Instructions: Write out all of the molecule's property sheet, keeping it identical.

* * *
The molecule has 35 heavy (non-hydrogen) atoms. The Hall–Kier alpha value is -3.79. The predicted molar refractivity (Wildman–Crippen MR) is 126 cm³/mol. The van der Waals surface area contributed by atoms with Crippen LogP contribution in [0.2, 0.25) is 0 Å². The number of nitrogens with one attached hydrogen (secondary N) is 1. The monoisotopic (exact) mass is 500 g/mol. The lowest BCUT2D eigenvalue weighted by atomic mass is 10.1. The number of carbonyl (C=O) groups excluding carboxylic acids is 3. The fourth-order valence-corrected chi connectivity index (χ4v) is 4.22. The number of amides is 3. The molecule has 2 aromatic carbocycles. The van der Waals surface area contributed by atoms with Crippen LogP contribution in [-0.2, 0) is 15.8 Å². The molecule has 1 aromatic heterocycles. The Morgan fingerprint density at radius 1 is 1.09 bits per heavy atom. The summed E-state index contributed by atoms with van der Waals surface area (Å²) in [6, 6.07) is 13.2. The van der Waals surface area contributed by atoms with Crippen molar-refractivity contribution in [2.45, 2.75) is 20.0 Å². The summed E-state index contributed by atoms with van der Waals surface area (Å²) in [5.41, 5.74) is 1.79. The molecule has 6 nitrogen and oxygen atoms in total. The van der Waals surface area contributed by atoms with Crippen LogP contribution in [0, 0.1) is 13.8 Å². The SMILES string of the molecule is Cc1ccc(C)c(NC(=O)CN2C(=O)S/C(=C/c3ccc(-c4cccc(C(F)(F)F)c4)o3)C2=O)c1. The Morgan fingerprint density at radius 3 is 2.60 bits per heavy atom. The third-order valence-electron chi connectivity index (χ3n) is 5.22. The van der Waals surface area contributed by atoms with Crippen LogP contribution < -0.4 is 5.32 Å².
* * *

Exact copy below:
The molecule has 35 heavy (non-hydrogen) atoms. The Hall–Kier alpha value is -3.79. The predicted molar refractivity (Wildman–Crippen MR) is 126 cm³/mol. The van der Waals surface area contributed by atoms with Crippen LogP contribution in [0.2, 0.25) is 0 Å². The number of nitrogens with one attached hydrogen (secondary N) is 1. The monoisotopic (exact) mass is 500 g/mol. The lowest BCUT2D eigenvalue weighted by atomic mass is 10.1. The number of carbonyl (C=O) groups excluding carboxylic acids is 3. The fourth-order valence-corrected chi connectivity index (χ4v) is 4.22. The number of amides is 3. The molecule has 2 aromatic carbocycles. The van der Waals surface area contributed by atoms with Crippen LogP contribution in [-0.2, 0) is 15.8 Å². The molecule has 1 aromatic heterocycles. The Morgan fingerprint density at radius 1 is 1.09 bits per heavy atom. The summed E-state index contributed by atoms with van der Waals surface area (Å²) in [6, 6.07) is 13.2. The van der Waals surface area contributed by atoms with Crippen molar-refractivity contribution in [2.45, 2.75) is 20.0 Å². The summed E-state index contributed by atoms with van der Waals surface area (Å²) in [5.41, 5.74) is 1.79. The molecule has 6 nitrogen and oxygen atoms in total. The van der Waals surface area contributed by atoms with Crippen LogP contribution in [0, 0.1) is 13.8 Å². The SMILES string of the molecule is Cc1ccc(C)c(NC(=O)CN2C(=O)S/C(=C/c3ccc(-c4cccc(C(F)(F)F)c4)o3)C2=O)c1. The Morgan fingerprint density at radius 3 is 2.60 bits per heavy atom. The third-order valence-electron chi connectivity index (χ3n) is 5.22. The van der Waals surface area contributed by atoms with Crippen LogP contribution < -0.4 is 5.32 Å².